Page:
Study Guides (248,425)
Canada (121,528)
York University (10,209)
Criminology (158)
CRIM 3656 (6)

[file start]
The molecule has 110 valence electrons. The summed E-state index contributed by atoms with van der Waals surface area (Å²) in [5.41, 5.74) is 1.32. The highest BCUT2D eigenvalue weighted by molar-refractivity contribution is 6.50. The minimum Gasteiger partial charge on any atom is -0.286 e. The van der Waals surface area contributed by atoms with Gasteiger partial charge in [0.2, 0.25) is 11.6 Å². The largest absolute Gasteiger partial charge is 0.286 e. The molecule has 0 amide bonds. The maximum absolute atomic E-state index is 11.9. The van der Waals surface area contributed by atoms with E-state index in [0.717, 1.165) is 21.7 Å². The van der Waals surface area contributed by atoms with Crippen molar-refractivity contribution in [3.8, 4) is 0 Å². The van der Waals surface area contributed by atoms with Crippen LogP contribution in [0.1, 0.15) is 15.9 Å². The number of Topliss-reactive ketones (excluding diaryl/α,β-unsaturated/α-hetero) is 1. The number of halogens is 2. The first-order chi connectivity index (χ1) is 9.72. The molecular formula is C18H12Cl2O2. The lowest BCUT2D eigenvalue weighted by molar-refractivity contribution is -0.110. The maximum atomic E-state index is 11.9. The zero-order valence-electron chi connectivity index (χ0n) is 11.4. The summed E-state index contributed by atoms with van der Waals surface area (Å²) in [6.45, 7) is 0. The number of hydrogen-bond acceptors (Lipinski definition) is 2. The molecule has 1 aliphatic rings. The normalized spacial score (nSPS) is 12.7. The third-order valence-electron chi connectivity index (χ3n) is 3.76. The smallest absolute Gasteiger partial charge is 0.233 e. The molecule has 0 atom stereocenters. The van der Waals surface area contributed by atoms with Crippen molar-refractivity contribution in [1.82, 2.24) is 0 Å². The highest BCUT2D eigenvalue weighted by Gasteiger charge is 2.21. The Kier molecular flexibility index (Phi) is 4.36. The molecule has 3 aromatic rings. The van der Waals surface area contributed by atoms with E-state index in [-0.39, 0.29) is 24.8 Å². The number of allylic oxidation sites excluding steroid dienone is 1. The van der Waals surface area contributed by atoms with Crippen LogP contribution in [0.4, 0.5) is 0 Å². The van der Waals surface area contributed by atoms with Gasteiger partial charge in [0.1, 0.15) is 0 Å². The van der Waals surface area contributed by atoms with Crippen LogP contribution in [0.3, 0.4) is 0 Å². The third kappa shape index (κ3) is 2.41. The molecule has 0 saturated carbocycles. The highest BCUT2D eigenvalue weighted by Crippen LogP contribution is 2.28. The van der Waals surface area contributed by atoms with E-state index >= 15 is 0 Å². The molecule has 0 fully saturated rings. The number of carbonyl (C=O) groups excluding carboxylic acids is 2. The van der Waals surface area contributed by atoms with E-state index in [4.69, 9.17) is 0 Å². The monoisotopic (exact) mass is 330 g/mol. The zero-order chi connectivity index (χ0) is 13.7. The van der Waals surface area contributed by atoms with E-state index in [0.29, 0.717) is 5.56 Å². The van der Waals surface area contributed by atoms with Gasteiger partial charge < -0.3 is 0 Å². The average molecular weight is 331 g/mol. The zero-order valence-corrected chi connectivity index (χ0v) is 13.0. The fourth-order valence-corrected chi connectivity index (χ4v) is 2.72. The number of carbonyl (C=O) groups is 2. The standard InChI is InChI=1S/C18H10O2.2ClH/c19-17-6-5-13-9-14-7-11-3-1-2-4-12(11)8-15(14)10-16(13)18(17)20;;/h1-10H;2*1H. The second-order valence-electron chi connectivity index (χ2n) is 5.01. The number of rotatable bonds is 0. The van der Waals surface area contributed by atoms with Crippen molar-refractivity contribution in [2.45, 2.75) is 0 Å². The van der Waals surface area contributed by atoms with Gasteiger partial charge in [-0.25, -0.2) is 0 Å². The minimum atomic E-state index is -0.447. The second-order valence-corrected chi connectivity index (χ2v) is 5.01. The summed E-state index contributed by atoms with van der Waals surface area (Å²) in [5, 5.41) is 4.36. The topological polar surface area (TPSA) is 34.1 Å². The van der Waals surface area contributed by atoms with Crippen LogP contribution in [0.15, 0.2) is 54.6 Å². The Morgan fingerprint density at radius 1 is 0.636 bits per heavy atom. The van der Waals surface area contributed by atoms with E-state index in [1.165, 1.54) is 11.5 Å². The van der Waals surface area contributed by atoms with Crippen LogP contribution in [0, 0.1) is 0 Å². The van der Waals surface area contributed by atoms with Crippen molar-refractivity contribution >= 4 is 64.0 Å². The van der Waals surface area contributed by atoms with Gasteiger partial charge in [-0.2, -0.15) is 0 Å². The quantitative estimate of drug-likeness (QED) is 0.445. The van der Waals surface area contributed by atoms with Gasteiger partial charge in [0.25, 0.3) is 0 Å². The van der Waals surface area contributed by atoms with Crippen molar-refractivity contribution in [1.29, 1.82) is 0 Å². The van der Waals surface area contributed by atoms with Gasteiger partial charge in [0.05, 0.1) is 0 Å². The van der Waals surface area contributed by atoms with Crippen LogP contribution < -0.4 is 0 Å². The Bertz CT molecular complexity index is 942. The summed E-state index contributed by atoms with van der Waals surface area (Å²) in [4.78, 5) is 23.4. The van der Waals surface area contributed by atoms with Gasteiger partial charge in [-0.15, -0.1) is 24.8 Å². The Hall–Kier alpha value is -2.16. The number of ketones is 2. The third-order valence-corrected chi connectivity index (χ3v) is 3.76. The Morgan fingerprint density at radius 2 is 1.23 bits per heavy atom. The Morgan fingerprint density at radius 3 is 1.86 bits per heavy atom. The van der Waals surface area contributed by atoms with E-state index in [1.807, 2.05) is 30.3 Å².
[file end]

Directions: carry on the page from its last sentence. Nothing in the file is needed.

CRIM 3656 exam notes

22 Pages
Unlock Document

CRIM 3656
Robin Metcalfe